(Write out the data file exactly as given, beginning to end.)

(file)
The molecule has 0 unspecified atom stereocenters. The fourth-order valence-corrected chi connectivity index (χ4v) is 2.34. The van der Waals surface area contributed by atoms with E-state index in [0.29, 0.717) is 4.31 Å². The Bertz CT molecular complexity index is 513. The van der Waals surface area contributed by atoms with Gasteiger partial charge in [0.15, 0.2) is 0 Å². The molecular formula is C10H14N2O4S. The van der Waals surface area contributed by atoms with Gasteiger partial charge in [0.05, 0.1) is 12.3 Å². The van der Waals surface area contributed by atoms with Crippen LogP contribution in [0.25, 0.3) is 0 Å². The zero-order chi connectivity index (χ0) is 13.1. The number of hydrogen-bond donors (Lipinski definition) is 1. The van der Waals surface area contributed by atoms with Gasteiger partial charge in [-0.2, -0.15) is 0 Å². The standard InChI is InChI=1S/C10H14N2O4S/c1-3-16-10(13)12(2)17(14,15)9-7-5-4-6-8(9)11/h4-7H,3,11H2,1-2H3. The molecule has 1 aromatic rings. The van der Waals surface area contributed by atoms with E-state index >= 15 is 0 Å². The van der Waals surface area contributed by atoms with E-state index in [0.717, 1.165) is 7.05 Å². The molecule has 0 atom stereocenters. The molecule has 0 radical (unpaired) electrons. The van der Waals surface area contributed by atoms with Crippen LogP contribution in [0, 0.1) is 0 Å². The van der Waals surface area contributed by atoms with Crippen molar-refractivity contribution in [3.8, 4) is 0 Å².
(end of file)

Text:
The molecule has 0 unspecified atom stereocenters. The fourth-order valence-corrected chi connectivity index (χ4v) is 2.34. The van der Waals surface area contributed by atoms with E-state index in [0.29, 0.717) is 4.31 Å². The Bertz CT molecular complexity index is 513. The van der Waals surface area contributed by atoms with Gasteiger partial charge in [0.15, 0.2) is 0 Å². The molecular formula is C10H14N2O4S. The van der Waals surface area contributed by atoms with Gasteiger partial charge in [0.05, 0.1) is 12.3 Å². The van der Waals surface area contributed by atoms with Crippen LogP contribution in [0.25, 0.3) is 0 Å². The zero-order chi connectivity index (χ0) is 13.1. The number of hydrogen-bond donors (Lipinski definition) is 1. The van der Waals surface area contributed by atoms with Gasteiger partial charge in [-0.2, -0.15) is 0 Å². The standard InChI is InChI=1S/C10H14N2O4S/c1-3-16-10(13)12(2)17(14,15)9-7-5-4-6-8(9)11/h4-7H,3,11H2,1-2H3. The molecule has 1 aromatic rings. The van der Waals surface area contributed by atoms with E-state index >= 15 is 0 Å². The van der Waals surface area contributed by atoms with E-state index in [0.717, 1.165) is 7.05 Å². The molecule has 0 atom stereocenters. The molecule has 0 radical (unpaired) electrons. The van der Waals surface area contributed by atoms with Crippen LogP contribution in [0, 0.1) is 0 Å². The van der Waals surface area contributed by atoms with Crippen molar-refractivity contribution in [3.8, 4) is 0 Å².